Ireland's top civil servant Dermot
McCarthy retired this summer on a €713,000 package and a future cost of
millions. He turned 57 last June.
McCarthy was secretary general to
the Government, since January 2000 and additionally secretary general of the
Department of the Taoiseach since July 2001. He was the main civil servant
liaison in the so-called partnership process and was in charge of what was
'benchmarking,' which was a roundabout way of giving public servants a
special pay increase that averaged 9%. There were 'efficiency' targets to be met
as part of the process but civil servants themselves considered them a joke.
In Oct 2007, almost 3 months after
the onset of the international credit crunch, a higher remuneration body recommended that McCarthy get a special 25% pay
In an article,
Where is the Outrage? Gombeenism thrives at home while in Paris, OECD staff work
on proposals for Irish public service reform, we said:
VIP Benchmarking has provided additional benchmarking increases over the sham
benchmarking that every politician, civil servant and retiree received some year
ago. The additional Super VIP Benchmarking has been provided by a mechanism
known as the Buckley reports. This year, the secretary-general of the
Taoiseach's Department has got one of the biggest hikes - - 25% - - he will no doubt
be in charge of drafting the pleas for pay restraint that will
inevitably emanate from his Department in the coming year. The Taoiseach's chief
flunkey/political adviser Gerry Hickey gets paid €210,141-
- a doubling in ten years compared with a 30% rise in the Consumer Price Index.
City Manager got a whopping 36.2% pay rise of €66,000, going up from €184,000 to
€250,000 - - there will of course be the béal bocht for the lower paid in the
Following a public outcry, officials such as the Dublin City Manager, were given a 5% pay rise.
wrote in The Sunday Independent in respect of the pay increases of 15% that were recommended for the Cabinet: "Of course in situations such
as this our politicians love to use that well-worn phrase about paying peanuts
to get monkeys. However, a look at our Cabinet suggests that even though we are
paying them loads of cash, we're getting a lot of Stans and no Jacks.
were not ministers, Micheal Martin, Mary Hanafin and Noel Dempsey would be
school teachers whilst Brian Cowen and Dermot Ahern would be nothing more than
small town solicitors.
may very well be the great defender of the private sector but our heroic scourge
of dirty nurses and greedy hospital cleaners has managed to avoid the delights
of working in the private sector for her entire career.
Bertie, if he had not being busy saving Ireland our Taoiseach would now be a
balding harried accountant in the Mater and no, the rest of the CVs aren't
particularly inspiring either."
C'est la vie!
In addition to an annual pension of
€142,670, McCarthy received a once-off lump sum of €428,011. He also got a full
year's pension as a special severance payment of €142,670. The overall package
was worth €713,000. Details of the package were released to RTÉ under the
Freedom of Information Act.
The lump sum is based on 1.5 times
final salary; even though McCarthy’s annual salary had fallen from €285,000 to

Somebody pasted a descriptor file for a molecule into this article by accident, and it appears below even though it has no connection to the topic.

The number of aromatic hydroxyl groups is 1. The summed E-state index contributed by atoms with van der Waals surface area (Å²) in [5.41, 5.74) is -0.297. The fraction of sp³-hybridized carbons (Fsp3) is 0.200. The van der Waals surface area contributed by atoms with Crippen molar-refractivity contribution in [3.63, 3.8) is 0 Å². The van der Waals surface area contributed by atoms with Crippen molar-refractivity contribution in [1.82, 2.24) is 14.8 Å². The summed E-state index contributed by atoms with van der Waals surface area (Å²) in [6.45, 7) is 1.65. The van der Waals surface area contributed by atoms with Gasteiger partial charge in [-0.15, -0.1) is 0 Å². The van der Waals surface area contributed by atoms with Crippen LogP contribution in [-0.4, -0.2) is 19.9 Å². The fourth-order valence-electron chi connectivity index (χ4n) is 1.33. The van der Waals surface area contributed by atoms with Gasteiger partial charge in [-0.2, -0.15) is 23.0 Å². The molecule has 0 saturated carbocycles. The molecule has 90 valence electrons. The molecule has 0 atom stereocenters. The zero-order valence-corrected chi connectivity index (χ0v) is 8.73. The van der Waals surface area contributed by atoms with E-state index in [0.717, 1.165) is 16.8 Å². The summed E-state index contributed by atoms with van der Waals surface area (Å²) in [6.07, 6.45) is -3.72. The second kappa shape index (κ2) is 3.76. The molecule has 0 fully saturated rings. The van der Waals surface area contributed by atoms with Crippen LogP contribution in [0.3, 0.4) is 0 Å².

€208,000 because of pay cuts in recent affecting high-earning public servants
and ministers, his final salary for pension purposes remained the original
figure of €285,000, giving him the lump sum of €428,000.
Handy going for a man who unlikely
ever had to make a consequential decision himself, in his professional life.
McCarthy paid tax on the first €200,000 of
the €428,000 but following changes in the Finance Act 2011 also paid tax of 20%
(or €45,600) on the remaining €228,000. The net worth of the lump sum is
Unless the existing pension system
is changed, any pay increases successors in his position will get, he will get
the same increases on his pension.
The current system is a shameful
one. It was devised by politicians and senior civil servants who are the main
People with guaranteed job security
from the State, in addition are paid pay premiums over counterparts in the private
sector and have an unfunded very generous pension system, paid by workers in the
private sector, who typically have none.
Full text of the letter
from the Department of Public Expenditure and Reform to RTÉ News:
Dear Mr Hunt
I refer to your request under the
Freedom of Information Acts 1997 and 2003 for details of the severance pay and
pension arrangements for Mr Dermot McCarthy, retired Secretary General,
Department of the Taoiseach.
I am setting out below the details
of the severance and superannuation arrangements that applied to Mr McCarthy,
which are based on the standard Top Level Appointments Committee (TLAC) terms
applied to Secretaries General in accordance with Government decision of 5 March
Pension ... ... €142,670.50.
Lump sum ... ... €428,011.50.
Special Severance Payment
The pension was based on Mr
McCarthy's salary prior to the salary reduction under the Financial Emergency
Measures in the Public Interest (No.2) Act 2009 (€285,341) and 40 years service
(including 67 days additional notional service). An annual reduction of
€13,980.49 is applied to the pension under the Financial Emergency Measures in
the Public Interest Act 2010. The lump sum was subjected to taxation in
accordance with new pension lump sums provisions in the 2011 Budget/Finance Act.
These superannuation arrangements
are subject to the abatement terms that apply to Secretaries General
superannuation in the event of them resuming employment in the Public Service.
Department of Public Expenditure and Reform